2016 Review

Some thoughts about the year we leave behind.

Only Two Posts Left! Get them while you can. This is the penultimate post for 2016.

People died, some famous, whom we remember, many not famous, whom we gloss over.

Political upheavals took root. The Arab Spring has given way to the Western Winter of Democracy.

Record temperatures, wildfires, floods and droughts, hurricanes, earthquakes.

Was 2016 as bad as the critics suggest? The economy is relatively healthy in the USA. There have been some slippages in things like distribution of wealth, life expectancy, and voting rights, but the basic outlook should seem positive on the whole.

A lot of people are fixated on the presidential victory of the infamous Donald Trump, but early indicators point to enough legislative friction and civic fervor to push back on anything crazy he might attempt. So Alaska might get invaded by Russia, or Miami might get a new above-ground salt-water swimming area a bit sooner than otherwise. New neighbors are nothing to be afraid of, and swimming is great exercise!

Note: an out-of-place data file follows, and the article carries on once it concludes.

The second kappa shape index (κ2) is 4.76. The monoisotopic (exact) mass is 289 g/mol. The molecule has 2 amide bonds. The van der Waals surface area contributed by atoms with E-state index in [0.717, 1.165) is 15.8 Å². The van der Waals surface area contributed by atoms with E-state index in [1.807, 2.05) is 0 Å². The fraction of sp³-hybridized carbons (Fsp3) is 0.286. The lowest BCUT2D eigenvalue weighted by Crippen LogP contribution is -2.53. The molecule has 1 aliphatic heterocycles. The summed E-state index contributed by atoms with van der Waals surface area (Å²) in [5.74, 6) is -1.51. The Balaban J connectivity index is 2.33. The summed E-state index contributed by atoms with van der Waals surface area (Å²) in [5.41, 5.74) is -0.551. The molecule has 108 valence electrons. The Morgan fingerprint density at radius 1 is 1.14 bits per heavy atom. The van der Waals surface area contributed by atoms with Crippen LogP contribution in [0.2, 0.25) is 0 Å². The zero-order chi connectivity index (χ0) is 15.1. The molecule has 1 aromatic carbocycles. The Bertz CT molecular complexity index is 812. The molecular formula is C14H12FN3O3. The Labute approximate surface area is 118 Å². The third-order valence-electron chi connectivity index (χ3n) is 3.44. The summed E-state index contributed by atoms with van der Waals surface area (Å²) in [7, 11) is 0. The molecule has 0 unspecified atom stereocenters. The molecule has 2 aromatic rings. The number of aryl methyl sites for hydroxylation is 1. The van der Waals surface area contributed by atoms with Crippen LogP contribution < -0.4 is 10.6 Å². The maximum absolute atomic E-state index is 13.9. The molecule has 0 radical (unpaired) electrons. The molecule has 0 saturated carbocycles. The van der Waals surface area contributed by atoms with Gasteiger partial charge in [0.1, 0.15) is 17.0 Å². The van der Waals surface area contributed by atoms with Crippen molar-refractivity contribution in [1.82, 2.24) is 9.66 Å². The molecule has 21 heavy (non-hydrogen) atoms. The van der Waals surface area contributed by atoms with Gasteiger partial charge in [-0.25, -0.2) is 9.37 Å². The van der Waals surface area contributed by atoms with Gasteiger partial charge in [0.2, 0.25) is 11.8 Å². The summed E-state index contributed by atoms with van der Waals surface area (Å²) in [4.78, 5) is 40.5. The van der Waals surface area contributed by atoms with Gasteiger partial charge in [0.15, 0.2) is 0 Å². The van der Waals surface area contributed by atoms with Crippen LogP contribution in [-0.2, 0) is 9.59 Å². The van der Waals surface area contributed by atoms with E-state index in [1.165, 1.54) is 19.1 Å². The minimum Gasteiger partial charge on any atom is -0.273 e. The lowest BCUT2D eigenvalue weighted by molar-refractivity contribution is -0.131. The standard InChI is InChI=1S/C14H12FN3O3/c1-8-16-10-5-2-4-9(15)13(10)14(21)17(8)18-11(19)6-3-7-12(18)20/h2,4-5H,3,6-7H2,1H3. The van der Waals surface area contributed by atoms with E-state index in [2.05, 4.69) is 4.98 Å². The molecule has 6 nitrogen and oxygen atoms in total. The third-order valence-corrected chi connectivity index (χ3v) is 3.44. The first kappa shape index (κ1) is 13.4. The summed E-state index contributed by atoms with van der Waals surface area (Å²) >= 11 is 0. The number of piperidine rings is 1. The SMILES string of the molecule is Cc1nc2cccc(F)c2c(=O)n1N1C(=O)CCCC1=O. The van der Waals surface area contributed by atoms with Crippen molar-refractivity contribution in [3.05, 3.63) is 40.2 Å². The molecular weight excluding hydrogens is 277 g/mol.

Sure, the Republicans are planning to cut taxes, cut Medicare, cut Social Security, block-grant Medicaid, repeal the Affordable Care Act, defund Planned Parenthood, dismantle the scientific capacities of our most-lauded federal agencies including NASA, the EPA, and the FDA… but all of that’s planned for 2017. This is supposed to be about the year we’re finishing, not the year yet to come.

And if the Republicans can cut all of that with a single blade, we’ll just package that up and sell it on late-night infomercials. If it can cut through the will of the people, it can cut through anything, including that fruit cake you got for Generic Winter Holiday.

Point is, 2016 was largely a fuse being lit. 2016 wasn’t the worst year in history, but it may represent the winter solstice, the start of an unfortunate historical period. The governmental explosion that is the Trump-administration-to-be will play itself out, and like always, humanity will work to right itself in the aftermath. Same goes for the Brexit and other pending disasters.

The real risk that Trump poses may not be his policies (however much damage they may do), but the legacy of skepticism that will result: the next generation of real, needed government shakeups may be harder to come by once Trump has tossed out a lot of rotten fruit that takes years to clean up.


Leave a Reply

Your email address will not be published. Required fields are marked *

This site uses Akismet to reduce spam. Learn how your comment data is processed.